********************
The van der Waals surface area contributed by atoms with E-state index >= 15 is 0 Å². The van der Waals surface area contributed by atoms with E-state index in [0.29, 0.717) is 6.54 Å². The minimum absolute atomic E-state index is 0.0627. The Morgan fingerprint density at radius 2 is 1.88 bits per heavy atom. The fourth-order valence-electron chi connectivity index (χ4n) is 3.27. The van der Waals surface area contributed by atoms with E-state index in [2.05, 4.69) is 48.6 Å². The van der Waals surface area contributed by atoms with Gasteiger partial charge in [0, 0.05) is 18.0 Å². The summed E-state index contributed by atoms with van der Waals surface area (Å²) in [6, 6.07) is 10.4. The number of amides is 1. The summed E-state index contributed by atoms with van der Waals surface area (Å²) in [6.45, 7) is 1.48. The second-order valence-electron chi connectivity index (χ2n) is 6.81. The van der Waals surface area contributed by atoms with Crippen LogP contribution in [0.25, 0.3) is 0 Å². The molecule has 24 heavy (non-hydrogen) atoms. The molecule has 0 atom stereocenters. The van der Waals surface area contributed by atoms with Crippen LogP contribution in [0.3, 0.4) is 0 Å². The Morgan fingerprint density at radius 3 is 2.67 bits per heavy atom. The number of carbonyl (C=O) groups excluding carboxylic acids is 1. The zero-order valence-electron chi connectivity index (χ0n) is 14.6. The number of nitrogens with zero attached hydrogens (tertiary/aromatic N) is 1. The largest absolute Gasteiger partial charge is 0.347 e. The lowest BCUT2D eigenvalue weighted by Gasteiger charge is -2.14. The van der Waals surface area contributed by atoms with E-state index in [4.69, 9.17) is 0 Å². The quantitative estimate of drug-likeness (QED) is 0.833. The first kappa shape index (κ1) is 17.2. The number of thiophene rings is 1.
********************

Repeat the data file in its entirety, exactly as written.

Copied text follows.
The van der Waals surface area contributed by atoms with E-state index >= 15 is 0 Å². The van der Waals surface area contributed by atoms with E-state index in [0.29, 0.717) is 6.54 Å². The minimum absolute atomic E-state index is 0.0627. The Morgan fingerprint density at radius 2 is 1.88 bits per heavy atom. The fourth-order valence-electron chi connectivity index (χ4n) is 3.27. The van der Waals surface area contributed by atoms with E-state index in [2.05, 4.69) is 48.6 Å². The van der Waals surface area contributed by atoms with Gasteiger partial charge in [0, 0.05) is 18.0 Å². The summed E-state index contributed by atoms with van der Waals surface area (Å²) in [6, 6.07) is 10.4. The number of amides is 1. The summed E-state index contributed by atoms with van der Waals surface area (Å²) in [6.45, 7) is 1.48. The second-order valence-electron chi connectivity index (χ2n) is 6.81. The van der Waals surface area contributed by atoms with Crippen LogP contribution in [0.25, 0.3) is 0 Å². The molecule has 24 heavy (non-hydrogen) atoms. The molecule has 0 atom stereocenters. The van der Waals surface area contributed by atoms with Crippen LogP contribution in [0.3, 0.4) is 0 Å². The Morgan fingerprint density at radius 3 is 2.67 bits per heavy atom. The number of carbonyl (C=O) groups excluding carboxylic acids is 1. The zero-order valence-electron chi connectivity index (χ0n) is 14.6. The number of nitrogens with zero attached hydrogens (tertiary/aromatic N) is 1. The largest absolute Gasteiger partial charge is 0.347 e. The lowest BCUT2D eigenvalue weighted by Gasteiger charge is -2.14. The van der Waals surface area contributed by atoms with E-state index in [4.69, 9.17) is 0 Å². The quantitative estimate of drug-likeness (QED) is 0.833. The first kappa shape index (κ1) is 17.2. The number of thiophene rings is 1.